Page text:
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Yulia Tymoshenko: Democracy Is Beginning in Ukraine

In a DW-WORLD.DE interview, Ukrainian opposition leader Yulia Tymoshenko said the current political crisis in Ukraine shows democracy is developing there.

Yulia Tymoshenko, head shot

Tymoshenko is critical of Russia

Yulia Tymoshenko heads Ukraine's BYuT political alliance. She was a leader of Ukraine's so-called Orange Revolution in the winter of 2004-2005 and subsequently served as the country's prime minister for seven and a half months, until September 2005.

DW-WORLD.DE: What are Russia's aims when it comes to Ukraine?

Yulia Tymoshenko: Russia is trying to keep Ukraine within its sphere of influence. It's taking advantage of all of Ukraine's historical dependencies to do so, energy dependency among others. And it's using the quarrelling of Ukraine's elites. The longer Russia intends to maintain this system of dependency, the longer our relations won't be able to normalize.

Do you think Russia deals too harshly with its former satellite countries?

All the countries of the former Soviet Union are independent today. They have the right to formulate and to realize their own national interests. I believe it's the wrong tactic if Russia tries, with the help of various instruments, to restrict the freedom of these states.

At the same time, Russia is not alone responsible for how relations develop. Above all, the political leaders and elites in the post-Soviet countries -- who, despite their dependency, still haven't shed the role of vassals and politically and economically subordinate themselves to Russia -- are guilty. I cannot respect such politicians, and I believe that they should leave the political arena. Ukraine needs politicians who strengthen the independence of the country and, at the same time, are in the position to build harmonious, fair and honest relations with neighboring countries.

A flag flies from the top of the Ukrainian foreign ministry in the capital, Kyiv

Tymoshenko sees Ukraine moving closer to the EU

You say there's a tendency in Russian politics to rekindle expansionism. What role should Ukraine take in the fight against Russian expansionism?

Ukraine's role is important in the field of energy above all. Ukraine is the bridge between the countries that possess lots of resources and the European Union, countries that need those resources. Ukraine is a transit country, and that's why we see our role in the development of numerous transport routes that allow diversification of the supply of energy resources to Europe and to Ukraine. We know that Ukraine can build the necessary transit pipelines for gas -- in addition to the necessary oil pipelines that already exist. We know that we can supply the EU with a large amount of electricity at affordable prices. And Ukraine should be able to carry out this function freely.

Why does your political platform include integration into the European Union and not integration with Russia in the framework of a uniform economic area?

The European countries, especially those of the old Europe, don't want to see Ukraine in the EU soon. At the same time, two-thirds of our country is not prepared to see themselves as part of the authoritarian entities that currently surround Russia. That's why, in the short or mid-term, Ukraine will put things in order and introduce European standards at home, and only then discuss all the possible processes of integration.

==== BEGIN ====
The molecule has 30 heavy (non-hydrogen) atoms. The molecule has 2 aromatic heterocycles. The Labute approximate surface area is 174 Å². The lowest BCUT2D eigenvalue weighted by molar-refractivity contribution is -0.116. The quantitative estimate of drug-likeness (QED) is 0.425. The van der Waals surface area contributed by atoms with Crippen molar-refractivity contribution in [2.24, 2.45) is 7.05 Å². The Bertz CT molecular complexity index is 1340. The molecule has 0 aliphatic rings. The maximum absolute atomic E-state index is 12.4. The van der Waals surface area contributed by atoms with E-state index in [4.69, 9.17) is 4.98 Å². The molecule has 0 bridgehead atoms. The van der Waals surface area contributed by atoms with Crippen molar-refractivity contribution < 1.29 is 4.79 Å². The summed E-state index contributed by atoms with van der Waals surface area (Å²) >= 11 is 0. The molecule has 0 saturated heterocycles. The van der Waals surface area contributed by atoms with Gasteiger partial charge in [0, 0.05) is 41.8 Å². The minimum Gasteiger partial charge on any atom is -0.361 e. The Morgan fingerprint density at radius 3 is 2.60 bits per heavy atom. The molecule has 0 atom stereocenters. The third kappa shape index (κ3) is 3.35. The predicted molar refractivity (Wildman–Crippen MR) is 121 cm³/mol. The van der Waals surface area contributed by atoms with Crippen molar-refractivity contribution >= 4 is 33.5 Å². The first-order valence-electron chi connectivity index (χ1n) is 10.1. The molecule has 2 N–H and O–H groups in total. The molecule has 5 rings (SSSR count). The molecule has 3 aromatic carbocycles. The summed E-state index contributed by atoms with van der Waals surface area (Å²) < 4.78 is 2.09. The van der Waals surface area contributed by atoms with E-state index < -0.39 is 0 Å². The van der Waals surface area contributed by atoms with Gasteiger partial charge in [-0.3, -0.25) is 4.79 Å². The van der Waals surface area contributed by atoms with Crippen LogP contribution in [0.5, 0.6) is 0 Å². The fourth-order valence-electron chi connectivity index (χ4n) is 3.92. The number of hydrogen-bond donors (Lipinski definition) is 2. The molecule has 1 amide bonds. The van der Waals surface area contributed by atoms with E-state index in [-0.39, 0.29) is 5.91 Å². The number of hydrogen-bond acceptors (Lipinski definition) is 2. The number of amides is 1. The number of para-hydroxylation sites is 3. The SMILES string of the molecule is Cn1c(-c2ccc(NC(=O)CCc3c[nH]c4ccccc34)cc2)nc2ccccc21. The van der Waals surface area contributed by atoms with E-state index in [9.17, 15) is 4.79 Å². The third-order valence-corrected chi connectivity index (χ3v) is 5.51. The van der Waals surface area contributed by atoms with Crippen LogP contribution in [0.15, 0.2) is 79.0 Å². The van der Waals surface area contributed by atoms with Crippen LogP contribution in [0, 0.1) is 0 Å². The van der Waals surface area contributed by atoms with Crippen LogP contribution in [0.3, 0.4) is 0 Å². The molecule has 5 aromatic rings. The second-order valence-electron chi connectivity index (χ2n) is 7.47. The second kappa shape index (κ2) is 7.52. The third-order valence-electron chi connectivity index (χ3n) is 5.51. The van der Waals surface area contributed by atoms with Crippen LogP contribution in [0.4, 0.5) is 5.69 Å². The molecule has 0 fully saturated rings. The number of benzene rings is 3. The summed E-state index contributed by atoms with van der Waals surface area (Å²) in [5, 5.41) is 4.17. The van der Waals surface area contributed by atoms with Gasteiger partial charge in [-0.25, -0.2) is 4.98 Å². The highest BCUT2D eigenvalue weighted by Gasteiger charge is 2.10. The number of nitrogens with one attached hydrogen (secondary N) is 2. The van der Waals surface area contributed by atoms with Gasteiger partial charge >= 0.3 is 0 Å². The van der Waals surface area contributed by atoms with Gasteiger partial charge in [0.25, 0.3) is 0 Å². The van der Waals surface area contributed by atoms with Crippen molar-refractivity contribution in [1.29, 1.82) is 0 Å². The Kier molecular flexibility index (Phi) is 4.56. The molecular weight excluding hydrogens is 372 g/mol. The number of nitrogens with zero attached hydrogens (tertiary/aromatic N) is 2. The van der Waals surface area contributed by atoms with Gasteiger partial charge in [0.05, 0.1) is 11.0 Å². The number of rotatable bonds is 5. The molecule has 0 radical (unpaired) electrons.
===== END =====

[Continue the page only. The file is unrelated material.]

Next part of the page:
Russia is pursuing a tougher foreign policy at the same time as Ukraine is sinking under the weight of internal crises and possesses no consolidated foreign policy line. Aren't you jealous of Russia in this respect?

A cathedral's golden pillars rise above Kyiv

Ukraine is a bridge between the EU and Russia

No, on the contrary, I think that order can come to Ukraine much sooner than to Russia. We are in the midst of a certain amount of chaos, but this chaos is the beginning of a genuine democracy. Sometimes strict order -- which our neighbors have -- is an impediment on the route to harmony within one's own society. And that's why I think many post-Soviet states will soon envy Ukraine. I reckon we need another two or three years to develop our own strategic line and to choose the right direction.

What do you think of Ukraine joining NATO?

Ukraine is quite divided on this question. You can't overlook that when you make policy. That's why the political powers in Ukraine should start a broad discussion about all the world's security systems. Not all politicians are familiar with the work of this or that security system -- let alone the people. That's why all discussion of joining NATO is very speculative. Our parties will take up this discussion, and we are sure that Ukraine can only approach this or that collective security system through a referendum. Whether politicians like it or not, in such strategic questions they should rely on the opinion of the people. Personally, I think Ukraine fits with the European collective security system.

Do you see yourself as president of Ukraine in 2009?

To be honest, I don't see it so narrowly. Not because it would be too small a goal for me, but rather because my thoughts are only directed towards far-reaching changes in Ukraine. From which position I can best bring about these changes depends on the political situation: whether in power as president, prime minister or at the head of the opposition. But the main goal for us is a Ukrainian breakthrough.

Sergey Morozov interviewed Yulia Tymoshenko (ncy)

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